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Intel: Why Khashoggi affair won’t resolve US-Turkey tensions

U.S. Secretary of State Mike Pompeo greets Turkish Foreign Minister Mevlut Cavusoglu before their meeting in Ankara, Turkey, October 17, 2018. REUTERS/Leah Millis/Pool - RC155B9647D0

The apparent murder in Istanbul of Saudi journalist Jamal Khashoggi, allegedly on the orders of Crown Prince Mohammed bin Salman, has fueled speculation that Turkey could use the global scandal to help reset its badly bruised relations with the United States. Some opine that Ankara can milk the Washington Post columnist’s disappearance to extract concessions from Washington on a range of issues including Syria and sanctions. Others think the Donald Trump administration can even be convinced to pull its support for the crown prince, a Turkish bugbear due to his hard line on the Muslim Brotherhood and Qatar.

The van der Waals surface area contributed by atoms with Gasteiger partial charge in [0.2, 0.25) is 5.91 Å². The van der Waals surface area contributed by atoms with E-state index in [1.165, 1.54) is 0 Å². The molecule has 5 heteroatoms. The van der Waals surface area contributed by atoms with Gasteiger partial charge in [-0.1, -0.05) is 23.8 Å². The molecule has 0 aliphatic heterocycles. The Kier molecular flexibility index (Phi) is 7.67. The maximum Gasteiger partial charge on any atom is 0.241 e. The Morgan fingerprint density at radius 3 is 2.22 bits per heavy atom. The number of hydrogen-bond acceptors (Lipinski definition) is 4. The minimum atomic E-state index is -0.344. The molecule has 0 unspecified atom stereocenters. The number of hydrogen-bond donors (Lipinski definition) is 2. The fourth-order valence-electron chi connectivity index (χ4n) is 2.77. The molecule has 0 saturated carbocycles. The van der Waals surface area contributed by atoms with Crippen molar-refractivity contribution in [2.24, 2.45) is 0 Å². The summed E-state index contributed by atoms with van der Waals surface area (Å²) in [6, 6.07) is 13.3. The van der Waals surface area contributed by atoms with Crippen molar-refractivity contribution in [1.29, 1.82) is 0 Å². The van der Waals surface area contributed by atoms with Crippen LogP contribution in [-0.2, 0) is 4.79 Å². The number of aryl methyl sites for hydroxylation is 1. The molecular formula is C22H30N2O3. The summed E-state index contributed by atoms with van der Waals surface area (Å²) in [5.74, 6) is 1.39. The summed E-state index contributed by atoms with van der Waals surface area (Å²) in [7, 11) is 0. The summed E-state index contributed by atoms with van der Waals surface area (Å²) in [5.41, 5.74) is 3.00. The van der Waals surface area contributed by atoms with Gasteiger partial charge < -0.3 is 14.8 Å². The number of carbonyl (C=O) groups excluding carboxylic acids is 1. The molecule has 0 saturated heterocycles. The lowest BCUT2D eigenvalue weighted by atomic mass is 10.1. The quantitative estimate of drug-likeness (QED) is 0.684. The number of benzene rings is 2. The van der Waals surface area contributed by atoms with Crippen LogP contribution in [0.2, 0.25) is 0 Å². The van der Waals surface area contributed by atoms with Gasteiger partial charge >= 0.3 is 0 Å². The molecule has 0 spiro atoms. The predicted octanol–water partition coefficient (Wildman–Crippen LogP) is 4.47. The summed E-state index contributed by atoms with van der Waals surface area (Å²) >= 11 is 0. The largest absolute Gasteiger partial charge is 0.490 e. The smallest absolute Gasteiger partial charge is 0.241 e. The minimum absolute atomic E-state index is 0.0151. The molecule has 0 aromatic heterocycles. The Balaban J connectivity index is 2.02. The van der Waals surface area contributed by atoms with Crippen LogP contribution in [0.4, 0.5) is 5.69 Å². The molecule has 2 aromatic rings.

Why it matters: The US-Turkish relationship has been in virtual free fall ever since the July 2016 attempt to violently overthrow Turkish President Recep Tayyip Erdogan. For the first time there’s even been talk — albeit overwrought — of Turkey getting kicked out of NATO. An unstable and unpredictable Turkey cast adrift, with its 3.5 million Syrian refugees, would spell big trouble for Europe and attendant benefits for Russia, ever eager to deepen the wedge with the West.

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